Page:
When the office gets goofy: Improv for professionals
When most people think about improv comedy classes, they think about over-the-top performances and aspiring future Saturday Night Live cast members. While this reputation for goofiness might seem ill-suited for the buttoned-up professional world, many improv theatre companies are challenging these expectations by offering corporate training courses to various companies. By drawing upon lessons from the world of improv, instructors strive to promote the development of team building, communication and problem solving skills applicable to the workplace.
“Improv is so cavalier and edgy,” conceded Carter Edwards, who helms the corporate leg of the Upright Citizens Brigade. “But as soon as we started this, we started to see how translatable the philosophies of improv were to corporate training.” Chief among these philosophies is the strategy of ‘yes, and,’ which encourages actors in a scene to accept and build upon anything their partners create. “The majority of the corporate world would never think to do this, but as soon as we describe it to them, there’s a major a-ha moment that goes on with the participants,” Edwards said.
To help professionals work harmoniously and productively, Rob DiNinni of Stage Coach Improv has also made ‘yes, and’ a central tenet of his corporate improv program. “If you acknowledge and understand someone’s point of view, you create a collaborative environment, DiNinni explained. “You can debate instead of negate.”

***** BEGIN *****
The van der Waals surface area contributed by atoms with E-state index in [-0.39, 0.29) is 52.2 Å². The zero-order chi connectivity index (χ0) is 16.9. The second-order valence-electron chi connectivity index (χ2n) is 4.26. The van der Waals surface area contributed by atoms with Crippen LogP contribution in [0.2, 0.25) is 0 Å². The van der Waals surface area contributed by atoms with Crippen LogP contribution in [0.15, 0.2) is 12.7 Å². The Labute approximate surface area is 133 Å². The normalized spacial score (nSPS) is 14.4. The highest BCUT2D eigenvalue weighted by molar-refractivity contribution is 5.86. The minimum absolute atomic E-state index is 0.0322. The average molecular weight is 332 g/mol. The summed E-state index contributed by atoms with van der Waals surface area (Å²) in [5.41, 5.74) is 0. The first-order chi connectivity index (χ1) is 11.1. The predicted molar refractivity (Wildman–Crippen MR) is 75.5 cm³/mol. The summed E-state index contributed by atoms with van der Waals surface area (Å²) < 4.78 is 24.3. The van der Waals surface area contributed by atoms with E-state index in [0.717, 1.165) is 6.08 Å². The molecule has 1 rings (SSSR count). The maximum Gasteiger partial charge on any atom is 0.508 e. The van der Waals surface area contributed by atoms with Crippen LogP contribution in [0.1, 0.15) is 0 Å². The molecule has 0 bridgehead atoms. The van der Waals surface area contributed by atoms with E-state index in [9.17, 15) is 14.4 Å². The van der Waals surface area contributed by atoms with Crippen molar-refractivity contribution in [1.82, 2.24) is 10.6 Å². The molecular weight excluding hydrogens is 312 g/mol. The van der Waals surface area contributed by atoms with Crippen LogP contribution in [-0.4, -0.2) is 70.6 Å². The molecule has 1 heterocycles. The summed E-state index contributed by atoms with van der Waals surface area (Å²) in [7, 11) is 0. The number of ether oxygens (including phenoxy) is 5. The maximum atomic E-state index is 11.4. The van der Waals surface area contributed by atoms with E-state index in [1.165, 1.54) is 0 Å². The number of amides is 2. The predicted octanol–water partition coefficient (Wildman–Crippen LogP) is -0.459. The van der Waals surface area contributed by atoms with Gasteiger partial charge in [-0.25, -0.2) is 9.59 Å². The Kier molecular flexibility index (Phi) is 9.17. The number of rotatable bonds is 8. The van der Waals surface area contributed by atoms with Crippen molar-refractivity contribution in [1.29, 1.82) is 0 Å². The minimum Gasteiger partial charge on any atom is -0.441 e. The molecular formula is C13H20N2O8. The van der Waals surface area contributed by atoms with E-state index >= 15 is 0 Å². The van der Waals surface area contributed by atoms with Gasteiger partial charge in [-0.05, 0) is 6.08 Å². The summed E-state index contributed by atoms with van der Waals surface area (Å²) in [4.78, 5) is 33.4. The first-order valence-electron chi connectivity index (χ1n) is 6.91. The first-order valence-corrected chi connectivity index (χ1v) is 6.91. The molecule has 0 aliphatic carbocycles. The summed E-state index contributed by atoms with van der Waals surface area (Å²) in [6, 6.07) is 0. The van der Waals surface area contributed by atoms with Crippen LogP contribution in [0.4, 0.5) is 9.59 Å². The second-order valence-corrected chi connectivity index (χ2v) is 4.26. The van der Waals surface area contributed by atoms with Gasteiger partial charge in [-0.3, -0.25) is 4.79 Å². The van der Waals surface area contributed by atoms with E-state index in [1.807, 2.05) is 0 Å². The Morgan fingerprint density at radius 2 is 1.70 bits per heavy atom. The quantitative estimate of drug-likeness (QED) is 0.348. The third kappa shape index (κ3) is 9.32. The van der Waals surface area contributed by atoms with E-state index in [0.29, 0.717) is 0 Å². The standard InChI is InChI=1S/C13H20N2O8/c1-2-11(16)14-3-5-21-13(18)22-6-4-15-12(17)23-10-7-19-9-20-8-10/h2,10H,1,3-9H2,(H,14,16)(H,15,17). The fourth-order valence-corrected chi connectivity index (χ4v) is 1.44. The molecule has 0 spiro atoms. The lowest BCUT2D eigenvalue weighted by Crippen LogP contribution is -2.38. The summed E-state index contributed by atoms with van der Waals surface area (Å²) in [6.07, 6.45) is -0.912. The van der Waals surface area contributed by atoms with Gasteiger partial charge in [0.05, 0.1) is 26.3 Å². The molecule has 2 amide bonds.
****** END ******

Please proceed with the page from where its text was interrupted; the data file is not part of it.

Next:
Employees often bring these lessons back to their jobs after completing the program. Rebecca Cronin partnered with Stage Coach Improv as part of her work at Phillips. She described a heated meeting at the office shortly after several employees participated in a Stage Coach training session. “One of my colleagues stepped in and said, ‘yes, we’re going to do that, and…’ in a really exaggerated tone, and got everyone laughing,” Cronin said. Recalling the lesson from improv helped get the meeting back on track.
Despite these professional benefits, it can be difficult to convince people to unwind in a work setting. “With professionals, you have folks who are at their best in front of a computer,” DiNinni said. “We try to create a psychological safety net so everyone feels comfortable taking risks.”
The majority of participants do eventually get past that hump. “I love watching the transformation in people when they finally relax enough to have fun with it,” Cronin said. “These workshops are the time and place for it.”